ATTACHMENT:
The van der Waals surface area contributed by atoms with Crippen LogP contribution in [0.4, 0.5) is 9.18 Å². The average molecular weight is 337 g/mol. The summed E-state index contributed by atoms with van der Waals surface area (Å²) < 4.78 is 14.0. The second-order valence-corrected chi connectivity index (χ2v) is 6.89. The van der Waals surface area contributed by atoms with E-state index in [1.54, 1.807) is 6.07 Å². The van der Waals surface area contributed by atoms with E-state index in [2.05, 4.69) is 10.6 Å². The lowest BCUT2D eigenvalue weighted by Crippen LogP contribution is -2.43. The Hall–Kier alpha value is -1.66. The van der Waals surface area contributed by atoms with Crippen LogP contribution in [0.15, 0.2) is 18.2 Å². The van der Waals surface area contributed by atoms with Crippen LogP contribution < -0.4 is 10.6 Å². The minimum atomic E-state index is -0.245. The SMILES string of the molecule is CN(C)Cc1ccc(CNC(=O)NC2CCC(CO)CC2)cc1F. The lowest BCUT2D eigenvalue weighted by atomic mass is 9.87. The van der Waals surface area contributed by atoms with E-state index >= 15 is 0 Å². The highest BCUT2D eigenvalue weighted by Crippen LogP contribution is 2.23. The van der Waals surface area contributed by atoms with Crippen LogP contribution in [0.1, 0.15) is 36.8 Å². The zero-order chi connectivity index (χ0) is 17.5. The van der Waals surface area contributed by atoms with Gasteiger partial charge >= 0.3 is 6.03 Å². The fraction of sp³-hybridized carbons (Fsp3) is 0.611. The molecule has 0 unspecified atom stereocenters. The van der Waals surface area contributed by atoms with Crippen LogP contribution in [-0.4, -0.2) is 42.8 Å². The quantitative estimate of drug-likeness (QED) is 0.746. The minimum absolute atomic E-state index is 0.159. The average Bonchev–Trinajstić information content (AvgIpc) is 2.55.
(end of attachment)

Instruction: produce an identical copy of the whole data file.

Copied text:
The van der Waals surface area contributed by atoms with Crippen LogP contribution in [0.4, 0.5) is 9.18 Å². The average molecular weight is 337 g/mol. The summed E-state index contributed by atoms with van der Waals surface area (Å²) < 4.78 is 14.0. The second-order valence-corrected chi connectivity index (χ2v) is 6.89. The van der Waals surface area contributed by atoms with E-state index in [1.54, 1.807) is 6.07 Å². The van der Waals surface area contributed by atoms with E-state index in [2.05, 4.69) is 10.6 Å². The lowest BCUT2D eigenvalue weighted by Crippen LogP contribution is -2.43. The Hall–Kier alpha value is -1.66. The van der Waals surface area contributed by atoms with Crippen LogP contribution in [0.15, 0.2) is 18.2 Å². The van der Waals surface area contributed by atoms with Crippen LogP contribution < -0.4 is 10.6 Å². The minimum atomic E-state index is -0.245. The SMILES string of the molecule is CN(C)Cc1ccc(CNC(=O)NC2CCC(CO)CC2)cc1F. The lowest BCUT2D eigenvalue weighted by atomic mass is 9.87. The van der Waals surface area contributed by atoms with E-state index >= 15 is 0 Å². The highest BCUT2D eigenvalue weighted by Crippen LogP contribution is 2.23. The van der Waals surface area contributed by atoms with Crippen LogP contribution in [0.1, 0.15) is 36.8 Å². The zero-order chi connectivity index (χ0) is 17.5. The van der Waals surface area contributed by atoms with Gasteiger partial charge >= 0.3 is 6.03 Å². The fraction of sp³-hybridized carbons (Fsp3) is 0.611. The molecule has 0 unspecified atom stereocenters. The van der Waals surface area contributed by atoms with Crippen LogP contribution in [-0.4, -0.2) is 42.8 Å². The quantitative estimate of drug-likeness (QED) is 0.746. The minimum absolute atomic E-state index is 0.159. The average Bonchev–Trinajstić information content (AvgIpc) is 2.55.